Friday, October 05, 2007

Dialogue, part II

Yes, I know, far less exciting than Suits, part II, but I can't spend the rest of my life trawling the internet looking for men in suits, as exhilarating as that might be.

Men in suits don't pay the bills.

Well, one does, but I'm married to him. And I pay some of them, too. So I need to write -- and the dialogue chapter one worked out fantastically well.

I felt like Twyla Tharp would have been pleased, though Michelle Styles may tell me that Donald Maass wouldn't have been. I suspect he would, but not on the grounds she has mentioned in the comments of yesterday's blog. So she could be right about that.

Anyway, the dialogue chapter was very "out of the box" but by the time I was finished, I felt like I had all the elements -- and the freedom to have done it without worrying about point of view or tags or all the fiddling bits of description that can flat-out stop me dead.

I just wrote dialogue and brief stage directions. A screenplay basically. And then I went back and layered it when I was done.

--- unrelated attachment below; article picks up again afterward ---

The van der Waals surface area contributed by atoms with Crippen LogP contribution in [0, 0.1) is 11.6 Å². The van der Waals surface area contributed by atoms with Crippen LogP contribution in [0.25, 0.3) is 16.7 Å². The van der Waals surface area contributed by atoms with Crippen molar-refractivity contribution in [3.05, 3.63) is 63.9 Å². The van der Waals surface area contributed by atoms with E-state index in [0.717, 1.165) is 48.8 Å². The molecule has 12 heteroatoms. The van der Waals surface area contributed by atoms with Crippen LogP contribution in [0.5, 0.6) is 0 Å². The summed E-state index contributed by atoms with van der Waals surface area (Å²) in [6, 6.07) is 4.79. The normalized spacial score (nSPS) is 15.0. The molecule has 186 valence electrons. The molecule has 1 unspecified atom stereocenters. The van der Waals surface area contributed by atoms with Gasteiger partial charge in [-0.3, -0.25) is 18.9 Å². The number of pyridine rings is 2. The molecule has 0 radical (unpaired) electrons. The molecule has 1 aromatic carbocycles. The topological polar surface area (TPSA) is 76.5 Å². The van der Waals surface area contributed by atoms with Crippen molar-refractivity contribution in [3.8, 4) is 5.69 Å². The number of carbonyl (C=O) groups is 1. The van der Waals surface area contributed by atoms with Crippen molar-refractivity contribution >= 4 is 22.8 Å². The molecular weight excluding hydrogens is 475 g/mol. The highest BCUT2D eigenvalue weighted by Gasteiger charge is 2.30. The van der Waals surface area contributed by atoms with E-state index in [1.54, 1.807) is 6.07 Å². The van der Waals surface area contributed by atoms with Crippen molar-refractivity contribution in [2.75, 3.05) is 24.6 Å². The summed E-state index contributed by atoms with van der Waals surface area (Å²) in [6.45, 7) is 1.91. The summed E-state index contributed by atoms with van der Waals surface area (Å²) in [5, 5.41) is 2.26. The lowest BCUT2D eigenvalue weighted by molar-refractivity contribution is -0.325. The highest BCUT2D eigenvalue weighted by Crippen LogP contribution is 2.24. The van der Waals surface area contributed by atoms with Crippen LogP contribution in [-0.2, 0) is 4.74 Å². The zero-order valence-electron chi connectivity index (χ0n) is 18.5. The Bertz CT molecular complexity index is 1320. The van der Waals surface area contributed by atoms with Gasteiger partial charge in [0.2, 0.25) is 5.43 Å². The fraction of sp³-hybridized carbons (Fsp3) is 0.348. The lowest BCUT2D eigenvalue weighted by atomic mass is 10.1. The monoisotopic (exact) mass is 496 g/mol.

Let's have another moment of silent thanks to William Reardon for all he taught me about what dialogue can do. I don't think I forgot. I actually use dialogue a lot. I like it. But I wasn't making it work as hard as I could have.

It's a little like swimming. You know how, sometimes, when you swim you let your arms do all the work and your legs just sort of come along for the ride. Or vice-versa.

That was the dialogue here. It was acting like it was along for the ride. Or, to go on to another figure of speech, it was definitely behaving like it was on minimum wage -- and didn't like the job it had been hired for.

It does now. It's been made to feel like a real partner in the venture. I'm so pleased.

Tomorrow, if I have a minute, I want to talk about a film I just saw. And saw again. And would see again. And probably again if I had the time. I might have to make the time.

Stay tuned.

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